Instructional Coaching

The next phase of Coaching at the College was a move into instructional coaching and lesson observations. Based upon the work of Jim Knight (2007) a target design survey was implemented and staff consulted on proposed targets to focus for the year. Staff consultation provided three targets based on the standards.

Classroom and lesson observations began in earnest, with progression to the use of videos. During this phase we purchased an interactive software program, that enabled us to set goals and annotate video footage of lessons between coach and coachee. This was a win-win for our school. Time is always of the essence and whilst we wanted coaching and lesson observations to be the focus, we knew that we were asking a tremendous amount from our staff ’s time to engage in this process. The IRIS program enables staff to video and annotate at convenient times. This process also enables us to collect and collate evidence for the Australian Institute for Teaching and School Leadership (AITSL) standards and fulfils some of the requirements for our New Scheme Teachers in collecting evidence for their accreditation.

Professional Learning Plans

All staff at Hennessy have a Professional Learning Plan (PLP). This plan is developed in conjunction with their coach. The College has designated meeting times for staff and a member of the Executive/Middle manager to develop their PLP. The PLP’s take into account the target goals the staff have voted on (the AITSL standards as our target goals) and allows them to select two additional goals: a personal and professional goal to focus on.

Student Coaching

Coaching has been consolidated and has moved into the next phase with the introduction of student coaching. We have two models of coaching in place. The first uses coaching techniques as the basis of our Parent/Teacher/Student Conferences. Students are asked to establish goals in relation to what they would like to achieve at the start of each semester. The goal setting is in relation to what they wish to achieve, how they believe they can best achieve their goals, predicting what obstacles may prevent this from occurring and what support they believe they will need to achieve these targets. Students are then asked to look at each individual subjects that they have and set goals for what they hope to achieve in each area. Students are then asked to develop a plan outlining how they believe they can best achieve this goal for this subject, for example, seek explicit feedback from a teacher, establish a regular study revision program etc. This style of student coaching is done three times throughout the year. Students have an opportunity to reflect on their previous goals and re-evaluate some of their targets and also some of their strategies to achieve success.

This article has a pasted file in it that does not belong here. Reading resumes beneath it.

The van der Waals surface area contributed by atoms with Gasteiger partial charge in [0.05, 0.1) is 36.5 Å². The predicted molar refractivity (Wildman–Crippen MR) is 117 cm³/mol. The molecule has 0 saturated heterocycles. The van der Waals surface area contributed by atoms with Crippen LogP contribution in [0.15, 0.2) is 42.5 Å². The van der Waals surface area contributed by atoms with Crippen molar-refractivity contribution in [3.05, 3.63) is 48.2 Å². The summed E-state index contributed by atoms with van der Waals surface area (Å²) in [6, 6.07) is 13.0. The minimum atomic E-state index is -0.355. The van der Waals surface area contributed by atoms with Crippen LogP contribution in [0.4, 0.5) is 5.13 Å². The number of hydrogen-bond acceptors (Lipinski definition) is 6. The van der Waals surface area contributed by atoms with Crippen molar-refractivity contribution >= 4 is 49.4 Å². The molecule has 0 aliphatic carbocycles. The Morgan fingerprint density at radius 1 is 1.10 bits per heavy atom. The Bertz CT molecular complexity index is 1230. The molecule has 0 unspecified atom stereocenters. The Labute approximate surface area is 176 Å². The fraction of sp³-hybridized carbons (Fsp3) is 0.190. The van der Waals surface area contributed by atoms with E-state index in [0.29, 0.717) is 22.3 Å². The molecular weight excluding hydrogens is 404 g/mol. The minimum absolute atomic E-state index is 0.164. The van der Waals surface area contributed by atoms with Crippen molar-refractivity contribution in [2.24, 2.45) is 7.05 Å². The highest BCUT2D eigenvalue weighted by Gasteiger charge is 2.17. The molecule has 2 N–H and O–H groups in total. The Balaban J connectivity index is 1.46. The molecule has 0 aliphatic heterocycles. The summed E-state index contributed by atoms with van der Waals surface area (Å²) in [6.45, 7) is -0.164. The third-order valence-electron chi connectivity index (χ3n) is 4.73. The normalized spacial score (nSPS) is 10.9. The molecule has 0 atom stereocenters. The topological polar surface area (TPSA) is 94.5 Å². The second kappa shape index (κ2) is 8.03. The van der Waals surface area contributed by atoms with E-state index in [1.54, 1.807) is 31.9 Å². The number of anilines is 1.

The second phase that we have established is one-to-one student coaching of our Year 12 students. This is a much more personalised coaching session. Trained staff are allocated to four or five students in the year and have individual meetings with these students to map out specific goals for each student to achieve success in Year 12. The teacher meets the student on a regular basis to touch base with these students and to assist them in working towards their goals using the GROWTH model.

Conclusion

The use of the GROWTH model and coaching skills has been embedded successfully to transform the culture at Hennessy Catholic College. Hennessy is now heading towards being a high performing college: In the last three years:

  • The College student population has increased by 18%.
  • 47% of staff are trained as coaches.
  • All staff have a Professional Learning Plan.
  • All staff contribute to the Professional Learning Community, by undertaking an Action Research Projects.
  • All staff now belong to a Professional Learning Team.
  • All Year 12 students have a personal coach.
  • 78% HSC subjects above state average from 45%.
  • 76% students receive first round University offers from 35% – including four students gaining places into medicine.
  • Hennessy was recognised as the best performing regional Catholic school in NSW in 2011.
  • The three pillars that have become the foundations for the transformation within the Hennessy professional learning community are: Trust, Active Listening and Feedback. This has allowed Hennessy to empower its staff to be its greatest resource.


References

  • Hattie, J. (2012) Visible Learning for Teachers, Maximising Impact on Learning. Abingdon: Routledge.
  • Knight, J.(2007) Instructional Coaching: A Partnership Approach to Improving Instruction. Thousand Oaks, CA: Corwin Press.